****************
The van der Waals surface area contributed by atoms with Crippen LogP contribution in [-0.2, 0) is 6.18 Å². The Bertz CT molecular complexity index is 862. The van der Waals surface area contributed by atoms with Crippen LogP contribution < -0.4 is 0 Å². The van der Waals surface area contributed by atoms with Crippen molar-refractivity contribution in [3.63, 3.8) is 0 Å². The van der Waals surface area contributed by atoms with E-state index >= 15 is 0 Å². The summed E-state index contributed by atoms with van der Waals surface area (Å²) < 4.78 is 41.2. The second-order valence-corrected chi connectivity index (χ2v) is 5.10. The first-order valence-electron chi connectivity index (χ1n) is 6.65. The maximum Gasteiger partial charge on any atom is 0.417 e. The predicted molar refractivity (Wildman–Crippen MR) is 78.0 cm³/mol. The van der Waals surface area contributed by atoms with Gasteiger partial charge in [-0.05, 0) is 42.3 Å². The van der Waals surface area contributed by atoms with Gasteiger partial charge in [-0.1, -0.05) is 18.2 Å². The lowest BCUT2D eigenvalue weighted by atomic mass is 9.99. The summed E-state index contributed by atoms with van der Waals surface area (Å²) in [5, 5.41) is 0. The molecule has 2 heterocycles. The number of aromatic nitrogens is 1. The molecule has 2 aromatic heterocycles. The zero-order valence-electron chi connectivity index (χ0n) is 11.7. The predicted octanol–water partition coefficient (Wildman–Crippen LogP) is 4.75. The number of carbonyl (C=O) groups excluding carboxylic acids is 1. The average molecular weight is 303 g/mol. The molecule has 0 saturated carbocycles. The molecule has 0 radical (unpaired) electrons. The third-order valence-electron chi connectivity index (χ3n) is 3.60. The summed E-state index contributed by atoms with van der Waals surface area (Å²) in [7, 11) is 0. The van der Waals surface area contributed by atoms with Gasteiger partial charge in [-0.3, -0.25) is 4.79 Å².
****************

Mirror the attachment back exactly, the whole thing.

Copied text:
The van der Waals surface area contributed by atoms with Crippen LogP contribution in [-0.2, 0) is 6.18 Å². The Bertz CT molecular complexity index is 862. The van der Waals surface area contributed by atoms with Crippen LogP contribution < -0.4 is 0 Å². The van der Waals surface area contributed by atoms with Crippen molar-refractivity contribution in [3.63, 3.8) is 0 Å². The van der Waals surface area contributed by atoms with E-state index >= 15 is 0 Å². The summed E-state index contributed by atoms with van der Waals surface area (Å²) < 4.78 is 41.2. The second-order valence-corrected chi connectivity index (χ2v) is 5.10. The first-order valence-electron chi connectivity index (χ1n) is 6.65. The maximum Gasteiger partial charge on any atom is 0.417 e. The predicted molar refractivity (Wildman–Crippen MR) is 78.0 cm³/mol. The van der Waals surface area contributed by atoms with Gasteiger partial charge in [-0.05, 0) is 42.3 Å². The van der Waals surface area contributed by atoms with Gasteiger partial charge in [-0.1, -0.05) is 18.2 Å². The lowest BCUT2D eigenvalue weighted by atomic mass is 9.99. The summed E-state index contributed by atoms with van der Waals surface area (Å²) in [5, 5.41) is 0. The molecule has 2 heterocycles. The number of aromatic nitrogens is 1. The molecule has 2 aromatic heterocycles. The zero-order valence-electron chi connectivity index (χ0n) is 11.7. The predicted octanol–water partition coefficient (Wildman–Crippen LogP) is 4.75. The number of carbonyl (C=O) groups excluding carboxylic acids is 1. The average molecular weight is 303 g/mol. The molecule has 0 saturated carbocycles. The molecule has 0 radical (unpaired) electrons. The third-order valence-electron chi connectivity index (χ3n) is 3.60. The summed E-state index contributed by atoms with van der Waals surface area (Å²) in [7, 11) is 0. The van der Waals surface area contributed by atoms with Gasteiger partial charge in [-0.3, -0.25) is 4.79 Å².